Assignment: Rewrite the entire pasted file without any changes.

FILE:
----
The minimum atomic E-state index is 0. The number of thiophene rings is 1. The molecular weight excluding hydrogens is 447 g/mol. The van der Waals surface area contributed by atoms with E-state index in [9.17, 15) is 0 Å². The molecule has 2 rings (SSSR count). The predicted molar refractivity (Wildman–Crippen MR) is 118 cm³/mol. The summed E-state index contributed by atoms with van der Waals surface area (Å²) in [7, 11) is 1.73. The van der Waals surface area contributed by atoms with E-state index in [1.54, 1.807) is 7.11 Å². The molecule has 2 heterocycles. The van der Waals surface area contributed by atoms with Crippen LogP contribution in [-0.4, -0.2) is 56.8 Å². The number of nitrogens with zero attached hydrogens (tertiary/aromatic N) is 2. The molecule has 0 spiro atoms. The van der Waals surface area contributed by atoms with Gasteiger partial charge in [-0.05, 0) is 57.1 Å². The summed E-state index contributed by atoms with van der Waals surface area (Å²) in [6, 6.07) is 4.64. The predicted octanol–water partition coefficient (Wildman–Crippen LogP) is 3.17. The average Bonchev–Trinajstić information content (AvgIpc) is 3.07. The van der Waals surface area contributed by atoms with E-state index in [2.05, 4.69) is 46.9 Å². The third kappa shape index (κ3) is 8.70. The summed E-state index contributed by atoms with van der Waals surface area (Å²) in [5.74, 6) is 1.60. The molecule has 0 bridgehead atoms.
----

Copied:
The minimum atomic E-state index is 0. The number of thiophene rings is 1. The molecular weight excluding hydrogens is 447 g/mol. The van der Waals surface area contributed by atoms with E-state index in [9.17, 15) is 0 Å². The molecule has 2 rings (SSSR count). The predicted molar refractivity (Wildman–Crippen MR) is 118 cm³/mol. The summed E-state index contributed by atoms with van der Waals surface area (Å²) in [7, 11) is 1.73. The van der Waals surface area contributed by atoms with E-state index in [1.54, 1.807) is 7.11 Å². The molecule has 2 heterocycles. The van der Waals surface area contributed by atoms with Crippen LogP contribution in [-0.4, -0.2) is 56.8 Å². The number of nitrogens with zero attached hydrogens (tertiary/aromatic N) is 2. The molecule has 0 spiro atoms. The van der Waals surface area contributed by atoms with Gasteiger partial charge in [-0.05, 0) is 57.1 Å². The summed E-state index contributed by atoms with van der Waals surface area (Å²) in [6, 6.07) is 4.64. The predicted octanol–water partition coefficient (Wildman–Crippen LogP) is 3.17. The average Bonchev–Trinajstić information content (AvgIpc) is 3.07. The van der Waals surface area contributed by atoms with E-state index in [2.05, 4.69) is 46.9 Å². The third kappa shape index (κ3) is 8.70. The summed E-state index contributed by atoms with van der Waals surface area (Å²) in [5.74, 6) is 1.60. The molecule has 0 bridgehead atoms.